22. We trick or treat and the kids get to pick out 5-10 pieces and then we leave it in a basket for the great pumpkin who then leaves fun books and takes the candy away. I use to donate the candy to the school but now that I have negative feeling about children eating “processed crack” as I call it I just toss it. My kids are older now and still insist on making their book list and having the Great Pumpkin visit.

  23. Great ideas here. I’m a bit confused though by these “buy back” options. Why would someone who is only going to let their children eat a few pieces of their candy even allow them to go out and collect a whole big bag? It almost seems cruel to me. Maybe I’m missing something here.

    1. it’s not cruel at all. the fun of halloween is dressing up and going around your neighborhood going door to door. i’ve taken my kids trick or treating for the past 8 yrs, and let them pick out a few peices of candy for the next couple of days, then i put it up on the fridge, and it’s forgotten about. and until this year, i wasn’t even all that strict about their candy intake. it’s not cruel at all.

  24. Trying to think of something “green” and not poison… How about making up a bunch of origami cranes? They are super easy to make and you could have them hanging off of a spooky tree or something… Just brainstorming here…

  25. Great website! Just want to share some thought starters: Try considering the removal of all sugars from your plan. With you still including whole raw foods such as low glycemic veggies (shoot for a lot of green ones) and old world fruits (berries), omitting modern fruits (watermelon, other melons and high sugar fruits like bananas)and limiting starchy carbs (rice, pasta and any breads/ cereal), you will see amazing results and feel even better!!!!!! If interested to find out why this is so healthy, research eating plans called “paleo”, “estrogen”, “endometriosis”, “the zone”, “candida”, “low glycemic index/ load”…… you will find that all of these healthy ways have the same core principals! Enjoy your journey to true health!!!

  26. Sending the candy to the dentist for a “buyback” is a great idea. I am going to call the local dentists and see if they participate in something like this, and if they dont I am going to suggest that they do!

    My son loves giving things away to people who need them, I am sure he wouldn’t mind his candy going to the soldiers.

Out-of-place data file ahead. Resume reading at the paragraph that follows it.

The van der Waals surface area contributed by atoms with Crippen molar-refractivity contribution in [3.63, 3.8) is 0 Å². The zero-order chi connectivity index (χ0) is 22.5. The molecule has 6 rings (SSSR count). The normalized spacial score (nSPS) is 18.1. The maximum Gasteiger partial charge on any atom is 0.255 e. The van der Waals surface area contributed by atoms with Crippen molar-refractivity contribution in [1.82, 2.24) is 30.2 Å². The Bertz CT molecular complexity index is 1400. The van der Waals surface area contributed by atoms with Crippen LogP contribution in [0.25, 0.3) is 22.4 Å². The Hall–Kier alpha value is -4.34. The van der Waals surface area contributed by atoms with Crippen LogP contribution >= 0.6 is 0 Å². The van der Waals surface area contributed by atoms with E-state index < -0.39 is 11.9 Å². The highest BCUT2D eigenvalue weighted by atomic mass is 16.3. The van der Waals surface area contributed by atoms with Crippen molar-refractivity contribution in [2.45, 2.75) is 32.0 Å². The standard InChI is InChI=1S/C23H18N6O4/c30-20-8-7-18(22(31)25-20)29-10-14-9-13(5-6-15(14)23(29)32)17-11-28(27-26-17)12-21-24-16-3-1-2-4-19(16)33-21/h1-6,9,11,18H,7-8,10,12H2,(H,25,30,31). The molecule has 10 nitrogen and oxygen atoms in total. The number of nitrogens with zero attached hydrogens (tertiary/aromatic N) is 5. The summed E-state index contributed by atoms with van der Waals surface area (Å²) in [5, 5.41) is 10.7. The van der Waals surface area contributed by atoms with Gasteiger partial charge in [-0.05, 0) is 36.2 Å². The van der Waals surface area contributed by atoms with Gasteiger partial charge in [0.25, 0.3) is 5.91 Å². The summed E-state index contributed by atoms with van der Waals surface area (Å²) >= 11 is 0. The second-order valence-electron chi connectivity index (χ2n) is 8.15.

27. Agreed. No plastics needed. I know it’s cheap and keeps the sugar down, but the more we look at the big picture and see that, not only do we need to put good things into our body but also into the environment and the places we live, the better we will all be in the long-term.

  28. We gave out pencils that we found 10 to a pack in Target’s Dollar Section. I was worried the kids wouldn’t like them, but more than one kid hopped off our front porch yelling “Hey Mom, they’re giving out PENCILS at this house!” You would have thought they were $100 bills. Thanks for the idea.

  29. Had to come back after Halloween to say that we had a big bowl with plastic tops on one side and candy on the other and kids chose the tops way more often. They were so excited! And I thought they were hokey! Usually I would rather give candy than hand out environmentally damaging plastic items but I scored a big bag of mixed party favors at a garage sale. My favorite thing to give out is stickers & temporary tattoos. As a bonus, you can sometimes buy them at up to 90% the week after Halloween, and save those/any leftovers easily until the next year.

  30. I love the alternatives you have presented. I just wanted to share my experience from last year. We had just moved into a new neighborhood. My husband and I were looking forward to meeting lots of the neighbors and their children on Halloween. We are older retired couple with grandchildren spread out across the country. We have a pomegranate tree in the yard along with two apple trees. Last year the pomegranate harvest was overwhelming. I decided in the interest of introducing ourselves to the neighbors we should give pomegranates as treats. We are into organic healthy whole foods and have been for a long time. My husband thought that the kids would not like it and we would not get any trick or treaters in future years if we did this. I agreed to offer a small bowl of candy pieces as an option or a pomegranate from a huge platter heaped high with the festive fruit. To my husbands surprise I had to refill the pomegranate platter three times over and we still had 80% of the candy left at the end of the night. If we had had apples ready for eating last year we would have offered those also. I think the pomegranates were such a big hit in part because they are a slightly exotic fruit and are a bit pricey to buy so everyone thought they were getting a real prize.